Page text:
News Headlines

Heart is fishy defense against ocean’s Dead Zones

New research has revealed how the heart is one of the major factors which determine whether a fish lives or dies in oceanic Dead Zones.

News Headlines

Peru to protect world’s largest-known population of giant Manta Rays

On December 31, 2015, Peru’s Ministry of Production passed a resolution banning fishing of manta rays, according to a release by WildAid, a nonprofit organization.

News Headlines

Mosquito nets decimate Malawian fish stocks

Lake Malawi has more species of fish than any other freshwater lake in the world, but overfishing poses a threat to their survival. A simple scheme could provide a solution.

News Headlines

Maharashtra: Government launches artificial coral reef project in Malvan

To prevent the degradation of corals and enhance biological diversity off Maharashtra's coastline, the state government has launched a first-of-its kind project to set up artificial reefs and transplant corals at Malvan in Sindhudurg.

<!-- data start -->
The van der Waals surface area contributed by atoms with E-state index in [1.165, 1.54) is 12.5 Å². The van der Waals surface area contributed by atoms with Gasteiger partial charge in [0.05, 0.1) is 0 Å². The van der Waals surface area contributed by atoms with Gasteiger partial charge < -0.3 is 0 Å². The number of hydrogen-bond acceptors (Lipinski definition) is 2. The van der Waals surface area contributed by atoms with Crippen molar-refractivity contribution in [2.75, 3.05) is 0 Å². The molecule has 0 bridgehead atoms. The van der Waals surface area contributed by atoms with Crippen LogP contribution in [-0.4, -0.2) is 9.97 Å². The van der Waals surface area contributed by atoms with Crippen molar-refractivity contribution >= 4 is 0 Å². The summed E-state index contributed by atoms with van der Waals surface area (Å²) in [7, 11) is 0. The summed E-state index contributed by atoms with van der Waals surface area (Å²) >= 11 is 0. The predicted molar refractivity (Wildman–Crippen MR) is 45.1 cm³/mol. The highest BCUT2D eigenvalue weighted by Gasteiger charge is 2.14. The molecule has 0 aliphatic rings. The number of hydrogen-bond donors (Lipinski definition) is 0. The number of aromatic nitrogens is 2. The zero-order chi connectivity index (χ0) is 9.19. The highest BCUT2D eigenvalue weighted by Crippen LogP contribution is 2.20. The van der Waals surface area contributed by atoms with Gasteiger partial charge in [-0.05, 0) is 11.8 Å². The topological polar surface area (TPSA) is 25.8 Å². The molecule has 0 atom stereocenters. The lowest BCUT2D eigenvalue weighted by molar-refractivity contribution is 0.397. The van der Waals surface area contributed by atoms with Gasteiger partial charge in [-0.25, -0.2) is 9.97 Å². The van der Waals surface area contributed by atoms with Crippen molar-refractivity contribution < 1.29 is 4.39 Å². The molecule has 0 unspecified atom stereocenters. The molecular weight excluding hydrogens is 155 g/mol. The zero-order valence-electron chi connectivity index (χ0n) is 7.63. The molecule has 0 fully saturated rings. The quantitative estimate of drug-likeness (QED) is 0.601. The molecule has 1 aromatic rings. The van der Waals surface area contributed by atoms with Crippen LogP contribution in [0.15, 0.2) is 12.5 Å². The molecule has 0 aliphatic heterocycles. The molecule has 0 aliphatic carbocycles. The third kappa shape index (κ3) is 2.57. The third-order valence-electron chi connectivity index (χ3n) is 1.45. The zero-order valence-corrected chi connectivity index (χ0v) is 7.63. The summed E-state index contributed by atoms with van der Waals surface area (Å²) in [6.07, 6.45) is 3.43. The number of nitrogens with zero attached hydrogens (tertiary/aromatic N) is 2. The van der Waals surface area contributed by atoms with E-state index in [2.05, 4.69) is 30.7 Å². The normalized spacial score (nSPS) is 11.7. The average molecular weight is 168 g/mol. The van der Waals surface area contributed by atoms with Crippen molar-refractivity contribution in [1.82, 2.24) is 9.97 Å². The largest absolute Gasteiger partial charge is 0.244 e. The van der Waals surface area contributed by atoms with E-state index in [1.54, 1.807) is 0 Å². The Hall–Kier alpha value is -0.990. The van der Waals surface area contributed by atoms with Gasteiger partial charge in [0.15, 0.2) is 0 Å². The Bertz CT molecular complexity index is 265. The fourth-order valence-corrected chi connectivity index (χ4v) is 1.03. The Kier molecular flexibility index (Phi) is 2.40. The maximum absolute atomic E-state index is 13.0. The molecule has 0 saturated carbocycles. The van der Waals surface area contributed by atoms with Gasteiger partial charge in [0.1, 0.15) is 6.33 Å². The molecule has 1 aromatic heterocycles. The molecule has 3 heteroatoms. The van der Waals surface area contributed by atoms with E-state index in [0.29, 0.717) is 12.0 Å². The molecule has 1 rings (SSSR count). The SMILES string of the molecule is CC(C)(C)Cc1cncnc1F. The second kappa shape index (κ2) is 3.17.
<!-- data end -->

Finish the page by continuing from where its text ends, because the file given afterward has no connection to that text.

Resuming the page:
News Headlines

Most Oil Needs to Pass Through at Least One of These Tiny Spots

he world's enormous thirst for oil is quenched by supertankers that move nearly two-thirds of all global crude from producers to markets via the high seas. But the business isn't all smooth sailing. That oil must flow through a series of geographical chokepoints, and disruptions to these vital a ...

News Headlines

Baby fish will be lost at sea in acidified oceans

The ability of baby fish to find a home, or other safe haven, to grow into adulthood will be severely impacted under predicted ocean acidification, University of Adelaide research has found.

News Headlines

Oceans May Be Left Out of Climate Plan, But Here’s What’s at Stake

Troubles in the Mediterranean and potential fixes in the Seychelles show why the world’s seas need more attention during the climate negotiations.

News Headlines

Galapagos expedition reveals unknown seamounts, new species

The Galápagos Islands have long offered researchers a natural laboratory in which to study unique volcanic features and a diverse population of native plants and animals

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Results for: ("Marine and Coastal Biodiversity")
  • United Nations
  • United Nations Environment Programme